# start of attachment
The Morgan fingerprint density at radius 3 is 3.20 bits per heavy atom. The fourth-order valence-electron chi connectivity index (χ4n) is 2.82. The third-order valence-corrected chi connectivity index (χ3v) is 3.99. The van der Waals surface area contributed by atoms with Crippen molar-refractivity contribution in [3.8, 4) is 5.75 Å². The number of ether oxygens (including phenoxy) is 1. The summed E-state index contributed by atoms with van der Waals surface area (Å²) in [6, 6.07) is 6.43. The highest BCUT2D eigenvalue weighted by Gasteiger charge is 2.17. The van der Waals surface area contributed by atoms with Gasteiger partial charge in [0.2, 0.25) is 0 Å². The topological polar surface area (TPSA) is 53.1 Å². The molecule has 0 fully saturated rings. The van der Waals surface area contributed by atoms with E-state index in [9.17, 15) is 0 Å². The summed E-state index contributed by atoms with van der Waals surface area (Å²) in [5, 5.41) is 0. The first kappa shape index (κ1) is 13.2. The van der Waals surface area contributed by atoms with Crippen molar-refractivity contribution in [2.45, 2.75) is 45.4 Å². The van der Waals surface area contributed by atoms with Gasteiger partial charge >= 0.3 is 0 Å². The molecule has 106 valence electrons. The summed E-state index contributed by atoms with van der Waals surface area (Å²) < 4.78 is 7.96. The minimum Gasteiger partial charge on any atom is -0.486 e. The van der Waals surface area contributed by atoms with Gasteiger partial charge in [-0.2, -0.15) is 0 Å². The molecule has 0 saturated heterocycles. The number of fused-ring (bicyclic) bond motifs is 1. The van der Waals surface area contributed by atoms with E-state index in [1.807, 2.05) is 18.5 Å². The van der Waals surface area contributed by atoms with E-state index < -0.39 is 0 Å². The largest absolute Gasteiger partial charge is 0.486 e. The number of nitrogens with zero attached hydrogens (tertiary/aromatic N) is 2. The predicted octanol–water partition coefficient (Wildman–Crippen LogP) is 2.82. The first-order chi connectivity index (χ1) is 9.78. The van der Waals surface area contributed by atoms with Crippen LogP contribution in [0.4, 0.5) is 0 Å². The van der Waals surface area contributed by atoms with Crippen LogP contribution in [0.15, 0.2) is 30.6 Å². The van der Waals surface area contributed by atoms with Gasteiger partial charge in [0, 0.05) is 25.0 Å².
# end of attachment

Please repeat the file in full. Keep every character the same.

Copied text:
The Morgan fingerprint density at radius 3 is 3.20 bits per heavy atom. The fourth-order valence-electron chi connectivity index (χ4n) is 2.82. The third-order valence-corrected chi connectivity index (χ3v) is 3.99. The van der Waals surface area contributed by atoms with Crippen molar-refractivity contribution in [3.8, 4) is 5.75 Å². The number of ether oxygens (including phenoxy) is 1. The summed E-state index contributed by atoms with van der Waals surface area (Å²) in [6, 6.07) is 6.43. The highest BCUT2D eigenvalue weighted by Gasteiger charge is 2.17. The van der Waals surface area contributed by atoms with Gasteiger partial charge in [0.2, 0.25) is 0 Å². The topological polar surface area (TPSA) is 53.1 Å². The molecule has 0 fully saturated rings. The van der Waals surface area contributed by atoms with E-state index in [9.17, 15) is 0 Å². The summed E-state index contributed by atoms with van der Waals surface area (Å²) in [5, 5.41) is 0. The first kappa shape index (κ1) is 13.2. The van der Waals surface area contributed by atoms with Crippen molar-refractivity contribution in [2.45, 2.75) is 45.4 Å². The van der Waals surface area contributed by atoms with Gasteiger partial charge >= 0.3 is 0 Å². The molecule has 106 valence electrons. The summed E-state index contributed by atoms with van der Waals surface area (Å²) < 4.78 is 7.96. The minimum Gasteiger partial charge on any atom is -0.486 e. The van der Waals surface area contributed by atoms with Gasteiger partial charge in [-0.2, -0.15) is 0 Å². The molecule has 0 saturated heterocycles. The number of fused-ring (bicyclic) bond motifs is 1. The van der Waals surface area contributed by atoms with E-state index in [1.807, 2.05) is 18.5 Å². The van der Waals surface area contributed by atoms with E-state index < -0.39 is 0 Å². The largest absolute Gasteiger partial charge is 0.486 e. The number of nitrogens with zero attached hydrogens (tertiary/aromatic N) is 2. The predicted octanol–water partition coefficient (Wildman–Crippen LogP) is 2.82. The first-order chi connectivity index (χ1) is 9.78. The van der Waals surface area contributed by atoms with Crippen LogP contribution in [0.4, 0.5) is 0 Å². The van der Waals surface area contributed by atoms with Crippen LogP contribution in [0.15, 0.2) is 30.6 Å². The van der Waals surface area contributed by atoms with Gasteiger partial charge in [0, 0.05) is 25.0 Å².